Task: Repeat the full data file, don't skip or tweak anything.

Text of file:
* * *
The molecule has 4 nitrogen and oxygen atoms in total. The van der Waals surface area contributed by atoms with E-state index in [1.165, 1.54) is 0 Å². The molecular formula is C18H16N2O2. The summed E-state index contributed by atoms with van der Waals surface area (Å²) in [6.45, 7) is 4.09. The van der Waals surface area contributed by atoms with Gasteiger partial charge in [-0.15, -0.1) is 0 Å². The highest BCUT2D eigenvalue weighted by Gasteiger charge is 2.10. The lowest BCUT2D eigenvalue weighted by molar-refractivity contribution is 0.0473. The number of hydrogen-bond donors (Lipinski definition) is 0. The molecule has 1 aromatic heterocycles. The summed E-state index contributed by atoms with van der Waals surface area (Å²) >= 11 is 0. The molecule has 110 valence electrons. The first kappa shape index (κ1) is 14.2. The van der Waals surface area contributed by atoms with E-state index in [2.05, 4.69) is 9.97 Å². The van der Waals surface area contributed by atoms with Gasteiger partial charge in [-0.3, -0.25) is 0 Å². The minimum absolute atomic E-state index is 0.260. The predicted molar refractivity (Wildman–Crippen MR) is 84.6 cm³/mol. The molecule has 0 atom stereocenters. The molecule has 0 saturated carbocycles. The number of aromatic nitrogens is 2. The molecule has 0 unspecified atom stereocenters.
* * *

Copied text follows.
The molecule has 4 nitrogen and oxygen atoms in total. The van der Waals surface area contributed by atoms with E-state index in [1.165, 1.54) is 0 Å². The molecular formula is C18H16N2O2. The summed E-state index contributed by atoms with van der Waals surface area (Å²) in [6.45, 7) is 4.09. The van der Waals surface area contributed by atoms with Gasteiger partial charge in [-0.15, -0.1) is 0 Å². The highest BCUT2D eigenvalue weighted by Gasteiger charge is 2.10. The lowest BCUT2D eigenvalue weighted by molar-refractivity contribution is 0.0473. The number of hydrogen-bond donors (Lipinski definition) is 0. The molecule has 1 aromatic heterocycles. The summed E-state index contributed by atoms with van der Waals surface area (Å²) >= 11 is 0. The molecule has 110 valence electrons. The first kappa shape index (κ1) is 14.2. The van der Waals surface area contributed by atoms with E-state index in [2.05, 4.69) is 9.97 Å². The van der Waals surface area contributed by atoms with Gasteiger partial charge in [-0.3, -0.25) is 0 Å². The minimum absolute atomic E-state index is 0.260. The predicted molar refractivity (Wildman–Crippen MR) is 84.6 cm³/mol. The molecule has 0 atom stereocenters. The molecule has 0 saturated carbocycles. The number of aromatic nitrogens is 2. The molecule has 0 unspecified atom stereocenters.